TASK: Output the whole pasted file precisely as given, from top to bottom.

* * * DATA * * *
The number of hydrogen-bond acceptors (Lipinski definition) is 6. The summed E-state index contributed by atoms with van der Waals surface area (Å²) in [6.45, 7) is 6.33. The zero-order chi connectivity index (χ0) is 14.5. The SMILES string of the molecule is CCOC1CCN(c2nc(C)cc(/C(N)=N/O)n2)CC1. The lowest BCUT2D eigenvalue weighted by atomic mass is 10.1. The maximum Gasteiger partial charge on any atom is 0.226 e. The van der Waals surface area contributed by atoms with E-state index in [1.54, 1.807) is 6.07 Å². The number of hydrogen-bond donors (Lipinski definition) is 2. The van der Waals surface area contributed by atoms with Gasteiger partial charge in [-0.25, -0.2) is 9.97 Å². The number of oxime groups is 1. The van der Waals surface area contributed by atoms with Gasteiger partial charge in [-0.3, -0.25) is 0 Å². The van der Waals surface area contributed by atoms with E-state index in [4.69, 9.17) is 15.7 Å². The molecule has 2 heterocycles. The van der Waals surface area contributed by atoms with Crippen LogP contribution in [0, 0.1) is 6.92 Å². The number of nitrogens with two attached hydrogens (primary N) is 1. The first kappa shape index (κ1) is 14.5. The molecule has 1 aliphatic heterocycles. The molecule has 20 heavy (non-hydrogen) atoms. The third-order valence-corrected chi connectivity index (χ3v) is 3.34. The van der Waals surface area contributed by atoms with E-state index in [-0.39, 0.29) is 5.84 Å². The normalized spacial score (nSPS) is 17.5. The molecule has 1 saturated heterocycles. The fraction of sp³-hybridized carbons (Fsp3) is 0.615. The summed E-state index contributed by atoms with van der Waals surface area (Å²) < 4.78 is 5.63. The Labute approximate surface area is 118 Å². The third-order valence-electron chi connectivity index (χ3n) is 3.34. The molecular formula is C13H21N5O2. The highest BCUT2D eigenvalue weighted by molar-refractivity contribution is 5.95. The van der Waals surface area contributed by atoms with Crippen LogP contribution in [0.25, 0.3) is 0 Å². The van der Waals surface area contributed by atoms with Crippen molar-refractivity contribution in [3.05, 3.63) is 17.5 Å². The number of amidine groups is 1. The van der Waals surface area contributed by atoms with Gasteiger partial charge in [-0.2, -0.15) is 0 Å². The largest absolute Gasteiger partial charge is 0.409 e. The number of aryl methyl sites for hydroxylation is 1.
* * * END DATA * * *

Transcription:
The number of hydrogen-bond acceptors (Lipinski definition) is 6. The summed E-state index contributed by atoms with van der Waals surface area (Å²) in [6.45, 7) is 6.33. The zero-order chi connectivity index (χ0) is 14.5. The SMILES string of the molecule is CCOC1CCN(c2nc(C)cc(/C(N)=N/O)n2)CC1. The lowest BCUT2D eigenvalue weighted by atomic mass is 10.1. The maximum Gasteiger partial charge on any atom is 0.226 e. The van der Waals surface area contributed by atoms with E-state index in [1.54, 1.807) is 6.07 Å². The number of hydrogen-bond donors (Lipinski definition) is 2. The van der Waals surface area contributed by atoms with Gasteiger partial charge in [-0.25, -0.2) is 9.97 Å². The number of oxime groups is 1. The van der Waals surface area contributed by atoms with Gasteiger partial charge in [-0.3, -0.25) is 0 Å². The van der Waals surface area contributed by atoms with E-state index in [4.69, 9.17) is 15.7 Å². The molecule has 2 heterocycles. The van der Waals surface area contributed by atoms with Crippen LogP contribution in [0, 0.1) is 6.92 Å². The number of nitrogens with two attached hydrogens (primary N) is 1. The first kappa shape index (κ1) is 14.5. The molecule has 1 aliphatic heterocycles. The molecule has 20 heavy (non-hydrogen) atoms. The third-order valence-corrected chi connectivity index (χ3v) is 3.34. The van der Waals surface area contributed by atoms with E-state index in [-0.39, 0.29) is 5.84 Å². The normalized spacial score (nSPS) is 17.5. The molecule has 1 saturated heterocycles. The fraction of sp³-hybridized carbons (Fsp3) is 0.615. The summed E-state index contributed by atoms with van der Waals surface area (Å²) < 4.78 is 5.63. The Labute approximate surface area is 118 Å². The third-order valence-electron chi connectivity index (χ3n) is 3.34. The molecular formula is C13H21N5O2. The highest BCUT2D eigenvalue weighted by molar-refractivity contribution is 5.95. The van der Waals surface area contributed by atoms with Crippen LogP contribution in [0.25, 0.3) is 0 Å². The van der Waals surface area contributed by atoms with Crippen molar-refractivity contribution in [3.05, 3.63) is 17.5 Å². The number of amidine groups is 1. The van der Waals surface area contributed by atoms with Gasteiger partial charge in [-0.2, -0.15) is 0 Å². The largest absolute Gasteiger partial charge is 0.409 e. The number of aryl methyl sites for hydroxylation is 1.